Density: there's more to it than you might think

30 June 2016

 

Density is headlining news articles globally, but what is it and what does it means for you? Density can simply be seen as the number of people who live and work in a place, and their relationship to the physical size of that area. However, just like the people who live within them, cities are complex places.

Density is just one indicator that planners use, and the way density is defined and measured is not always consistent, making it difficult for meaningful comparisons. It could be a measure of the number of residents per square kilometres, or both workers and residents per square hectare, or the number of people in a public space or pedestrians per square metre.

The way it is applied can also vary from city to city. For example, applying an average measurement across a very broad area does not give an accurate picture of how density is being approached in specific areas.

Importantly, density in itself is not an objective. The outcome of urban transformation must be the creation of high quality, liveable communities that integrate with their adjoining areas. Density debates often do not tell the full story of proposed housing, the future quality or comfort of homes, the jobs created, the life and activity on the streets, or the quality of parks and facilities being planned for a neighbourhood.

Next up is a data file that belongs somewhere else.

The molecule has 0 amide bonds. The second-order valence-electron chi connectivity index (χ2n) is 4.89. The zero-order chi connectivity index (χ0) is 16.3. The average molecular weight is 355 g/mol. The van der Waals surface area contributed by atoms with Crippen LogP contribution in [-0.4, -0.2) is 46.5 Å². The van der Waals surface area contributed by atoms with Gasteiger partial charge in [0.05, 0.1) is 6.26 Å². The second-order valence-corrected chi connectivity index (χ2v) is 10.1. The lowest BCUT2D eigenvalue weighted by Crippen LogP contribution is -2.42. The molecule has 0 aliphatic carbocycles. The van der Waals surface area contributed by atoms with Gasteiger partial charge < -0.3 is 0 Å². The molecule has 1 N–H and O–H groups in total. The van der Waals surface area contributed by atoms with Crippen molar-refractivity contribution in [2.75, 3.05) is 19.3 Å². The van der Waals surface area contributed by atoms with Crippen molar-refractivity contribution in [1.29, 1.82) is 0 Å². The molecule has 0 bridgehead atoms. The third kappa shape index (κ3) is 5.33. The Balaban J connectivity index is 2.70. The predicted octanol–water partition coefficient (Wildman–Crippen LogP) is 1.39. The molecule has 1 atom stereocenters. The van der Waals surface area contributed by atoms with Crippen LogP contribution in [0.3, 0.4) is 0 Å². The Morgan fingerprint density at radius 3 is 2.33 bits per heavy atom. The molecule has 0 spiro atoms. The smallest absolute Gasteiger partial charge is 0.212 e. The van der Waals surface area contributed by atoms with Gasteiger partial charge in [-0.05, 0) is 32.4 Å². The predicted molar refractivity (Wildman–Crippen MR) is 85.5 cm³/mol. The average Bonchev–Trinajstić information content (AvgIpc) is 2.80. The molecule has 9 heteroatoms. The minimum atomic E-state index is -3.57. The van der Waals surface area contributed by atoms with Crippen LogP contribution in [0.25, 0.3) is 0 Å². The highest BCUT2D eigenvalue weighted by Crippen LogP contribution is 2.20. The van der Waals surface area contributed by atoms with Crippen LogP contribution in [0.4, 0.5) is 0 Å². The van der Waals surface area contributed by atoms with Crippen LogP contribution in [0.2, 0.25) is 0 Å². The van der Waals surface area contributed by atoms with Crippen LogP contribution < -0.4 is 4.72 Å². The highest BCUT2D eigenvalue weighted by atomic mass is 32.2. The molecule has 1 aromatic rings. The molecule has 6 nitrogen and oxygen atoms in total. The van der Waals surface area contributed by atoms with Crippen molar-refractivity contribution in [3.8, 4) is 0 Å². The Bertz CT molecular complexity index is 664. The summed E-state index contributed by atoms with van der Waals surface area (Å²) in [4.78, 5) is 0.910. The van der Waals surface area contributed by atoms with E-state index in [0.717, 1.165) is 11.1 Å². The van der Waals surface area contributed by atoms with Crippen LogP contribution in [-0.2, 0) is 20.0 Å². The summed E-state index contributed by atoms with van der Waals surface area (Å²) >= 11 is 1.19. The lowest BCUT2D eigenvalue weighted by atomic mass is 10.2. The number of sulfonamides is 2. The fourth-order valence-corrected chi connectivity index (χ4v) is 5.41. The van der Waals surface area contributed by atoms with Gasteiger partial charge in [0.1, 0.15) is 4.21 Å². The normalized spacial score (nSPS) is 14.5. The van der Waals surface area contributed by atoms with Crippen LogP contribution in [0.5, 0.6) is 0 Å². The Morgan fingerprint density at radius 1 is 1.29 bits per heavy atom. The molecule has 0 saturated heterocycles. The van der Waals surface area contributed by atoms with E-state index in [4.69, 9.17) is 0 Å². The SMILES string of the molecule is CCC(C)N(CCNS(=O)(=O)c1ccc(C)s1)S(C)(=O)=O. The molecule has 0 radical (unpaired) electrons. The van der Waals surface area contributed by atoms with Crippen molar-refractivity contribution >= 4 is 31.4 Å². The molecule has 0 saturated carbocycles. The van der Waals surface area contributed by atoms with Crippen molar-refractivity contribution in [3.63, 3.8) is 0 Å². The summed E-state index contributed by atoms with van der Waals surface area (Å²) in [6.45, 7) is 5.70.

Nor is density a target. Density is constantly refined during the planning process through expert studies, assessments—and importantly—the feedback from community consultation.

Good planning may increase density and the number of homes, but it’s as much about what happens on the ground between buildings—more vibrant, connected and liveable neighbourhoods—as it is about density and heights.

In planning for more homes close to jobs and transport, we have taken a principled approach to density that draws from expert studies, and understands the capacity of community infrastructure in the area and the requirements of current design guidelines, all of which will inform how many new homes and people can be planned for across the Central to Eveleigh Program area.

What does quality density look like in Central to Eveleigh?

Diversity: Building height and form should be diverse and avoid a ‘curtain of high-rise’ where every building is the same height.
Variety: The look and feel of buildings (their design, façades and size) should be varied and attractive.
Transition from new to old: Taller buildings should be located around public transport and taper down in height to transition into existing neighbourhoods.
Active streetscapes: Buildings should provide active and attractive frontages and footpaths to attract pedestrians and foot traffic.
Accessible public spaces: Design should encourage high levels of activity in quality public spaces that are used frequently by a range of people.
Community facilities: Community facilities should be co-located near areas of community activity and designed to support and activate public spaces.

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